Craig Conroy has been around hockey long enough to know when to reserve judgment. That’s why, while watching Sean Monahan and Johnny Gaudreau at their first Calgary Flames development camp together, Conroy’s wheels didn’t immediately start turning. Not after the first goal, anyway. Or the first few. But then things got so silly that Conroy allowed himself to cast forward, just a bit.
“They were scoring goal after goal and making it look easy,” says the Flames assistant GM. “You thought, ‘It’s just a summer [camp], but one day, who knows, maybe we’ll see that [in the NHL].’”
Two years into its prime-time run, the Johnny and Sean show is everything Conroy could have hoped for and figures to dazzle southern Alberta audiences for years to come. The basic premise is long-shot Yankee winger meets big, high-drafted centre who’s almost a Canadian hockey caricature. The story is made compelling by the contrasts, but there’s also undeniable overlap between the youngsters at the centre of it.
As a sixth-overall pick in 2013, the six-foot-three Monahan was always expected to make a notable impact. How quickly he hit, though, registered as a surprise. Conroy and the rest of the Flames staff mentally had him pencilled in for a fourth season of major-junior hockey in 2013–14 until Monahan—in the weeks leading up to his 19th birthday—pushed his way onto a Calgary club bereft of high-level talent. Monahan scored 22 goals that season and, at the end of the campaign, Gaudreau—the 104th-overall pick in 2011—joined the club for one game to mark the end of his NCAA career. (Because of that, his entry-level contract expired this summer, and despite a long negotiation process he signed a six-year extension on the eve of the season.)
The following October, the pair teamed up with Jiri Hudler to form one of the best lines in hockey. Gaudreau’s 64 points tied him for the rookie scoring lead, while Monahan netted 31 goals as Calgary made a surprise trip to the second round of the playoffs.
Monahan potted 27 more last season—though the Flames finished well outside the playoff spots—and his 0.34 goals-per-game mark through his age-21 season outstrips players like Anze Kopitar, Phil Kessel and Matt Duchene. Gaudreau, meanwhile, became a top-10 scorer last year with 78 points in 79 games. (His 56 home points paced the NHL, but Gaudreau has to fight through tougher matchups on the road, where he posted seven goals and 15 assists.) Listed at just 157 lb., the 23-year-old is as close to a bar of soap on skates as you’ll find. And though he has dipsy-doodles for days, awareness is the real key to thriving at his size.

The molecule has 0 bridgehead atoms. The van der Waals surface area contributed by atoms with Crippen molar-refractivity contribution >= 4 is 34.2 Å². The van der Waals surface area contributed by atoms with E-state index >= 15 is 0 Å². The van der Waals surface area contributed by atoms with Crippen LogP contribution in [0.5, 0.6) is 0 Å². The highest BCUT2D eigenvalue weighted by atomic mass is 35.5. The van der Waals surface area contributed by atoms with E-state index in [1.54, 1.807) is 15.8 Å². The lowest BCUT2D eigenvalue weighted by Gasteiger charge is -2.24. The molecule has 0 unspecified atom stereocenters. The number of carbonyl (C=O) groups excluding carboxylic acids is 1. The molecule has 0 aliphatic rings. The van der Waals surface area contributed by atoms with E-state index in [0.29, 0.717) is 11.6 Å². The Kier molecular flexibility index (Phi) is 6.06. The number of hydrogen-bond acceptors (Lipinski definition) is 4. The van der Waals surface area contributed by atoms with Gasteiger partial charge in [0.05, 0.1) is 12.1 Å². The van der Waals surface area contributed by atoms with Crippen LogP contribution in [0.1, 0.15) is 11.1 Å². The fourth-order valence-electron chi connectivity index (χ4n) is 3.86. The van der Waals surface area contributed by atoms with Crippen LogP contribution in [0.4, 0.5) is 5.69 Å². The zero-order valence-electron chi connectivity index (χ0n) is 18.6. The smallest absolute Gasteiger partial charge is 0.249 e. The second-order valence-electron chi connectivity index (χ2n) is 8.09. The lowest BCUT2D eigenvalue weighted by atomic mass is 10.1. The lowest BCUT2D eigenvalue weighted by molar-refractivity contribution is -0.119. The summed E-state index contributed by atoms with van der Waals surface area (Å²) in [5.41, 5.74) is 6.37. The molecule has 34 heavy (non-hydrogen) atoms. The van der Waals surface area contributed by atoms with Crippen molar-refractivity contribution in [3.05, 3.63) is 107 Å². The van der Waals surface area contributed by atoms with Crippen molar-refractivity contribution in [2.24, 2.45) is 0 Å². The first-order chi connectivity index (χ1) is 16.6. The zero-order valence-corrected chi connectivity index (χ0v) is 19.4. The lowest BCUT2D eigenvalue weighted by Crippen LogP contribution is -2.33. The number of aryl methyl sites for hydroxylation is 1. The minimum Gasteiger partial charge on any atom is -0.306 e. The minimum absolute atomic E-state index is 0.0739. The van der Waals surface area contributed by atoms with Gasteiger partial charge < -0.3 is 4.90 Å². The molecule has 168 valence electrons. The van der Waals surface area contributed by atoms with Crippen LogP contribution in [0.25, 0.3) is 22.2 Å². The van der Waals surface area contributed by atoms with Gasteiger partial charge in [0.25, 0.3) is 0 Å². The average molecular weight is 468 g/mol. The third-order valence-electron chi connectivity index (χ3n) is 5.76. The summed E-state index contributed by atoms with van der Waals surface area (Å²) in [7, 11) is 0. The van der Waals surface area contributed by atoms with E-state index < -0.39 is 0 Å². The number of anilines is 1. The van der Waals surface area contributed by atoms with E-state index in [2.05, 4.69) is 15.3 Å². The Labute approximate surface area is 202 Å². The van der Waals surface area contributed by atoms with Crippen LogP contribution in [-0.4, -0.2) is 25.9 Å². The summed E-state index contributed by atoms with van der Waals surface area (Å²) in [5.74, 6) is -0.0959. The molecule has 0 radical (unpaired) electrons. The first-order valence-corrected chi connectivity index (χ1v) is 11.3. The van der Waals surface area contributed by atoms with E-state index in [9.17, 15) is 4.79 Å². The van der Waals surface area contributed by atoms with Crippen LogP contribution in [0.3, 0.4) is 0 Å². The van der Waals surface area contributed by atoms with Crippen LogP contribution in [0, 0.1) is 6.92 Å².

“His sense of where people are at all times, on his team and the other team—maybe that’s why he gets those chances,” says New York Ranger J.T. Miller, who played with Gaudreau on Team North America at the World Cup and with the U.S. at the world juniors. “He just knows what’s going on in every situation.”
There’s a pretty straight line to be drawn between 2015–16 scoring champ Patrick Kane’s elusive game and Gaudreau’s. While Kane was younger upon entering the league (19 compared to 21 for Gaudreau), Gaudreau’s 0.89 points-per-game mark through his first two years tops the 0.88 recorded by Kane in the same span. Most of that production, naturally, has come playing with Monahan. That means while Calgarians muse about the influence of new coach Glen Gulutzan and goalie Brian Elliott this year, they won’t spend much time wondering where their offence will come from.
“It’s just nice when you have two guys who are young; they really feed off each other and complement each other so well,” says Conroy. “It checks off two boxes we don’t have to worry about for a while.”
While it’s tough to criticize either player’s on-ice showing, some have taken lighthearted digs at Monahan’s off-ice persona. The “Boring Sean Monahan” Twitter account is devoted to making the real Monahan appear as dry as an item that’s often referenced in its tweets. Case in point:
Says Gaudreau of the 140-character zingers: “I don’t think he minds it. I think he thinks they’re pretty funny.”
Gaudreau is certainly in a position to know. He calls Monahan one of his closest friends on the Flames and sets the record straight for those who think Monahan’s quiet nature indicates a lack of depth.
“You’ve just gotta give him time to open up,” Gaudreau says.
Calgary has done just that and felt confident enough in Monahan’s character to give him an “A” last season. With the hockey portion of that responsibility well taken care of, Monahan—who turns 22 on the season’s opening night—still has time to grow into the leadership role.
“I think he needs to be a little bit [louder] in the room and talk a bit more, but he will do that eventually,” says veteran teammate Michael Frolik. “I think he can be a great leader.”
Despite being the senior member of the friendship, Gaudreau says he definitely takes cues from Monahan. Like his reserved pal, Gaudreau is never going to be described as gregarious. That said, his ability to read rinks extends to rooms, and when Gaudreau is comfortable, barbs often follow. Conroy saw that first-hand at a Flames charity event last year when Gaudreau was onstage with teammate Josh Jooris.
“He’s got a quick sense of humour,” Conroy says. “He was giving Josh some shots.”
And while the on-ice shots are usually left to Monahan, he didn’t really enter the league with that reputation. His metamorphosis to triggerman likely has a lot to do with skating beside a guy who can find your stick with the puck even when that shouldn’t really be possible. And with these two sides of the same coin in the lineup, everything is on the table in Calgary’s future.
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